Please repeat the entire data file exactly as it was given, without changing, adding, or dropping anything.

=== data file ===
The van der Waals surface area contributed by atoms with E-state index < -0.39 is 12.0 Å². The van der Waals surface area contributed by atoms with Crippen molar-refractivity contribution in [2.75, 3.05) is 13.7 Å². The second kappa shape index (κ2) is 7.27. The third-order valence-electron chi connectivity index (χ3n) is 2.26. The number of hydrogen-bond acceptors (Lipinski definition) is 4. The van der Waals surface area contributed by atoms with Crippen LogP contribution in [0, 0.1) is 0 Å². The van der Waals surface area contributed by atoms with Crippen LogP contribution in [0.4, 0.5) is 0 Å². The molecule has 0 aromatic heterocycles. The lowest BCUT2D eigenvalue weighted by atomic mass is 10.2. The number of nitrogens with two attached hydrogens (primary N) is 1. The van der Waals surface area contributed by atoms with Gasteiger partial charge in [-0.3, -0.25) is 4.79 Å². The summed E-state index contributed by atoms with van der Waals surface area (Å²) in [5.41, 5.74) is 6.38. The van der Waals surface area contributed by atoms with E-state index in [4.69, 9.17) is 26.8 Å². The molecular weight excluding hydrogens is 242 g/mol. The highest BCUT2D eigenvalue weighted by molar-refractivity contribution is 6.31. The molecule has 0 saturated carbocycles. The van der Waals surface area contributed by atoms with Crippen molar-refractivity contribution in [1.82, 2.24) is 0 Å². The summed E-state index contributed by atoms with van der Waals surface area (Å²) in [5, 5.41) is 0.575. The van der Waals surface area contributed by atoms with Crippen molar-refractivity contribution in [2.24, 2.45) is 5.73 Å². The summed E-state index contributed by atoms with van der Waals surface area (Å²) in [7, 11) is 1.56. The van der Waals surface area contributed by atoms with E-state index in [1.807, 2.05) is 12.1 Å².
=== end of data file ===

The van der Waals surface area contributed by atoms with E-state index < -0.39 is 12.0 Å². The van der Waals surface area contributed by atoms with Crippen molar-refractivity contribution in [2.75, 3.05) is 13.7 Å². The second kappa shape index (κ2) is 7.27. The third-order valence-electron chi connectivity index (χ3n) is 2.26. The number of hydrogen-bond acceptors (Lipinski definition) is 4. The van der Waals surface area contributed by atoms with Crippen LogP contribution in [0, 0.1) is 0 Å². The van der Waals surface area contributed by atoms with Crippen LogP contribution in [0.4, 0.5) is 0 Å². The molecule has 0 aromatic heterocycles. The lowest BCUT2D eigenvalue weighted by atomic mass is 10.2. The number of nitrogens with two attached hydrogens (primary N) is 1. The van der Waals surface area contributed by atoms with Gasteiger partial charge in [-0.3, -0.25) is 4.79 Å². The summed E-state index contributed by atoms with van der Waals surface area (Å²) in [5.41, 5.74) is 6.38. The van der Waals surface area contributed by atoms with E-state index in [4.69, 9.17) is 26.8 Å². The molecular weight excluding hydrogens is 242 g/mol. The highest BCUT2D eigenvalue weighted by molar-refractivity contribution is 6.31. The molecule has 0 saturated carbocycles. The van der Waals surface area contributed by atoms with Crippen molar-refractivity contribution in [1.82, 2.24) is 0 Å². The summed E-state index contributed by atoms with van der Waals surface area (Å²) in [5, 5.41) is 0.575. The van der Waals surface area contributed by atoms with Crippen molar-refractivity contribution in [2.24, 2.45) is 5.73 Å². The summed E-state index contributed by atoms with van der Waals surface area (Å²) in [7, 11) is 1.56. The van der Waals surface area contributed by atoms with E-state index in [1.807, 2.05) is 12.1 Å².